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The Department of Mathematics and Statistics is a community of scholars committed to excellence in research and instruction. We offer a comprehensive set of curricula in our disciplines, from introductory-level general education courses to doctoral dissertation direction and postdoctoral mentoring. Undergraduate majors enjoy a broad array of options through which they can earn the bachelor's degree, and can also apply to participate in summer research activities. The Department's Ph.D. program appears among the top public graduate programs in the recent National Research Council rankings. The M.S. programs in both Applied Mathematics and Statistics contribute to an important pipeline of professionally trained students who enter the high-technology industrial sector.

Faculty News Briefs

March 2018

On 21 February, Visiting Assistant Professor Jeremiah Birrell spoke in the Mathematical Physics and Probability Seminar at the University of Arizona; his talk was titled "Small Mass Limit of Noisy Inertial Particle Dynamics: Homogenization, Instantaneous Equilibration, and Entropy Production."

The 2017 William Lowell Putnam exam results are in: out of 575 participating institutions in the US and Canada, UMass Amherst ranked 46th, an excellent result! (Last year we ranked 55th out of 568.) Our three team members were Alexander Fischer, James Hagborg and Artem Vysogorets. James did particularly well, placing in the top 7% of the 4638 students taking the Putnam last December; Patrick Lei also had a noteworthy individual performance. Many thanks to VAP Liubomir Chiriac for his fine job running the Putnam seminar last fall.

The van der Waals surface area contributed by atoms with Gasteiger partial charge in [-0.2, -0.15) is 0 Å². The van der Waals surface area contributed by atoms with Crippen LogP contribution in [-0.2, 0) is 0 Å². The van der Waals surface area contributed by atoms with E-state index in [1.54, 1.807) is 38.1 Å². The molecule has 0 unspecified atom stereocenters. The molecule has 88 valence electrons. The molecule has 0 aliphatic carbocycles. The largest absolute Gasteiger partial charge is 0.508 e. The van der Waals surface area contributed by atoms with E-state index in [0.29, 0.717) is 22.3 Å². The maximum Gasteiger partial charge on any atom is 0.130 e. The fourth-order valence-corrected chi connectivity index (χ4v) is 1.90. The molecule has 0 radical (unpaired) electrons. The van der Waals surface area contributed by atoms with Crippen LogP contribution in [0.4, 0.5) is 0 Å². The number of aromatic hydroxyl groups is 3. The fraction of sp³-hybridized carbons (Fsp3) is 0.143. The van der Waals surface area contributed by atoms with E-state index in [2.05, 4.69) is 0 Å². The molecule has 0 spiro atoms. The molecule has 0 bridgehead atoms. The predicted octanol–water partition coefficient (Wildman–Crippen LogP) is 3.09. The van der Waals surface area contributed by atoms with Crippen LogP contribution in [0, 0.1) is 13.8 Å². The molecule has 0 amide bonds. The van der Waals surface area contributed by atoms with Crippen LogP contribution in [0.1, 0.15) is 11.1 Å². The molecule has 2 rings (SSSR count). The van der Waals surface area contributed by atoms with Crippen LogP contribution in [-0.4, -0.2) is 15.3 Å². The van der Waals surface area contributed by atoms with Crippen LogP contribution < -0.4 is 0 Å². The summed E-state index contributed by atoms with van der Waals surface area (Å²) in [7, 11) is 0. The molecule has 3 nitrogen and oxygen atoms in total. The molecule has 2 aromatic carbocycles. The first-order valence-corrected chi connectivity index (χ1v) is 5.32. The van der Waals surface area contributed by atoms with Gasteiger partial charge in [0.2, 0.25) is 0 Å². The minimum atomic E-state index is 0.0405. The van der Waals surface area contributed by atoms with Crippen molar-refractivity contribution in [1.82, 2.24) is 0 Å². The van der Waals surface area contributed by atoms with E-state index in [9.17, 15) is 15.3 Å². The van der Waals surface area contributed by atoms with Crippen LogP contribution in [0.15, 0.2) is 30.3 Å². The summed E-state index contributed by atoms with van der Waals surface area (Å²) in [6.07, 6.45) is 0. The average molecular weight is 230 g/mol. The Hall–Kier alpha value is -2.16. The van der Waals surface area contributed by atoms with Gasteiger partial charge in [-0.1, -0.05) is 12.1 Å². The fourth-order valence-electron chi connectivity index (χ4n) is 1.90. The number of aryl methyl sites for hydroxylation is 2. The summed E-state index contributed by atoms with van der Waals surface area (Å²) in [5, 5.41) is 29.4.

Assistant Professor Nestor Guillen is applying his professional expertise to the topic of Gerrymandering. On 4 February he spoke at the Austin Gerrymandering Workshop, with a presentation about optimal transport and calculus of variations perspectives on redistricting. Nestor was also a part of the “Gerrymandering Steals Elections: Learn How It’s Done and How to Stop It" panel in Northampton on 12 February; moderated by former mayor Clare Higgins, other panelists were U. S. Representative Jim McGovern, State Representative Paul Mark, and Adam Hilton of Mount Holyoke College.

Assistant Professor Alejandro Morales gave the colloquium at the Tulane University math department on 29 February (OK, 1 March). His topic was "Volume and lattice point formulas for flow polytopes."